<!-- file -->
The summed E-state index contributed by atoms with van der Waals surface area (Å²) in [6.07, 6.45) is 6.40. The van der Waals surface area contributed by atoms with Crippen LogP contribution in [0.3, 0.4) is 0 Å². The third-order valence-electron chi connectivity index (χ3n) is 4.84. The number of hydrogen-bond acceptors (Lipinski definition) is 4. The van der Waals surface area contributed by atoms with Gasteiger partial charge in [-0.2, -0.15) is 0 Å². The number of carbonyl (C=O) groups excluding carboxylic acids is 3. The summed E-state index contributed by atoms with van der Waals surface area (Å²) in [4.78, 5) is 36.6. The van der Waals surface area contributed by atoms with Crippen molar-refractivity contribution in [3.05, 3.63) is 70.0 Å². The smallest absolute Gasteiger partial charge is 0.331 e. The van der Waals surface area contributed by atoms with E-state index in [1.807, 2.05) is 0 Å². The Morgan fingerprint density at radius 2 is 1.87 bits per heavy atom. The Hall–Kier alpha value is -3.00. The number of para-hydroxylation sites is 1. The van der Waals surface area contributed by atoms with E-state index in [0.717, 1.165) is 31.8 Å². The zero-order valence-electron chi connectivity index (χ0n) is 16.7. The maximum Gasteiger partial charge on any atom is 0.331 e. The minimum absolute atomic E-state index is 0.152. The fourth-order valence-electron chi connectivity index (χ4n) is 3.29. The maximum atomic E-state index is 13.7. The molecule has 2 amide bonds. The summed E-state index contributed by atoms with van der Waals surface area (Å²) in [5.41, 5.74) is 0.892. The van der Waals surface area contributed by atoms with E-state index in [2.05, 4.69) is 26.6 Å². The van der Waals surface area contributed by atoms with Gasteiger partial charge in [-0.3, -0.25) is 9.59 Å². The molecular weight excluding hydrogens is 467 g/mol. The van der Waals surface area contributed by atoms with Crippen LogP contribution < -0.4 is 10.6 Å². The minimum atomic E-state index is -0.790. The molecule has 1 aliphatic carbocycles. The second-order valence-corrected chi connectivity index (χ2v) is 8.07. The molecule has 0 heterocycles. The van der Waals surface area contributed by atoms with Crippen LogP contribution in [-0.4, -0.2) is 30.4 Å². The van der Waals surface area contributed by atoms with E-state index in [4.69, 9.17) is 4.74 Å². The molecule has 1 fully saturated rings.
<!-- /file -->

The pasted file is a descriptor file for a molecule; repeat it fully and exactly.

The summed E-state index contributed by atoms with van der Waals surface area (Å²) in [6.07, 6.45) is 6.40. The van der Waals surface area contributed by atoms with Crippen LogP contribution in [0.3, 0.4) is 0 Å². The third-order valence-electron chi connectivity index (χ3n) is 4.84. The number of hydrogen-bond acceptors (Lipinski definition) is 4. The van der Waals surface area contributed by atoms with Gasteiger partial charge in [-0.2, -0.15) is 0 Å². The number of carbonyl (C=O) groups excluding carboxylic acids is 3. The summed E-state index contributed by atoms with van der Waals surface area (Å²) in [4.78, 5) is 36.6. The van der Waals surface area contributed by atoms with Crippen molar-refractivity contribution in [3.05, 3.63) is 70.0 Å². The smallest absolute Gasteiger partial charge is 0.331 e. The van der Waals surface area contributed by atoms with E-state index in [1.807, 2.05) is 0 Å². The Morgan fingerprint density at radius 2 is 1.87 bits per heavy atom. The Hall–Kier alpha value is -3.00. The number of para-hydroxylation sites is 1. The van der Waals surface area contributed by atoms with E-state index in [0.717, 1.165) is 31.8 Å². The zero-order valence-electron chi connectivity index (χ0n) is 16.7. The maximum Gasteiger partial charge on any atom is 0.331 e. The minimum absolute atomic E-state index is 0.152. The fourth-order valence-electron chi connectivity index (χ4n) is 3.29. The maximum atomic E-state index is 13.7. The molecule has 2 amide bonds. The summed E-state index contributed by atoms with van der Waals surface area (Å²) in [5.41, 5.74) is 0.892. The van der Waals surface area contributed by atoms with E-state index in [2.05, 4.69) is 26.6 Å². The van der Waals surface area contributed by atoms with Gasteiger partial charge in [-0.3, -0.25) is 9.59 Å². The molecular weight excluding hydrogens is 467 g/mol. The van der Waals surface area contributed by atoms with Crippen LogP contribution < -0.4 is 10.6 Å². The minimum atomic E-state index is -0.790. The molecule has 1 aliphatic carbocycles. The second-order valence-corrected chi connectivity index (χ2v) is 8.07. The molecule has 0 heterocycles. The van der Waals surface area contributed by atoms with Crippen LogP contribution in [-0.4, -0.2) is 30.4 Å². The van der Waals surface area contributed by atoms with E-state index in [4.69, 9.17) is 4.74 Å². The molecule has 1 fully saturated rings.